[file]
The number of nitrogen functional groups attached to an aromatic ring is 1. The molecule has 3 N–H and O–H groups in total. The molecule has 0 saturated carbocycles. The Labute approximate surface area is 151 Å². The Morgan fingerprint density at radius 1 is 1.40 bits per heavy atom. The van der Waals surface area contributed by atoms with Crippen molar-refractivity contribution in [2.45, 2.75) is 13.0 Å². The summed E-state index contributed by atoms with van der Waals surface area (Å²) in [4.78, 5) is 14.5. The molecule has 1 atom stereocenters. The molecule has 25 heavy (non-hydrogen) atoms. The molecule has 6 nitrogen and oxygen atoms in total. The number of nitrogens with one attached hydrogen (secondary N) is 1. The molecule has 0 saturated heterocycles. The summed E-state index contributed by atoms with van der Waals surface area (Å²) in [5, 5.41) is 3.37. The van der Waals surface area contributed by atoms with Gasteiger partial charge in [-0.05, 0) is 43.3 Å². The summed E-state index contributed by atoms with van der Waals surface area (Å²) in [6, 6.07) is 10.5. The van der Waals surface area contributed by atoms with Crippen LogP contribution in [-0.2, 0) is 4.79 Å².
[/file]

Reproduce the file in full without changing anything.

The number of nitrogen functional groups attached to an aromatic ring is 1. The molecule has 3 N–H and O–H groups in total. The molecule has 0 saturated carbocycles. The Labute approximate surface area is 151 Å². The Morgan fingerprint density at radius 1 is 1.40 bits per heavy atom. The van der Waals surface area contributed by atoms with Crippen molar-refractivity contribution in [2.45, 2.75) is 13.0 Å². The summed E-state index contributed by atoms with van der Waals surface area (Å²) in [4.78, 5) is 14.5. The molecule has 1 atom stereocenters. The molecule has 25 heavy (non-hydrogen) atoms. The molecule has 6 nitrogen and oxygen atoms in total. The number of nitrogens with one attached hydrogen (secondary N) is 1. The molecule has 0 saturated heterocycles. The summed E-state index contributed by atoms with van der Waals surface area (Å²) in [5, 5.41) is 3.37. The van der Waals surface area contributed by atoms with Gasteiger partial charge in [-0.05, 0) is 43.3 Å². The summed E-state index contributed by atoms with van der Waals surface area (Å²) in [6, 6.07) is 10.5. The van der Waals surface area contributed by atoms with Crippen LogP contribution in [-0.2, 0) is 4.79 Å².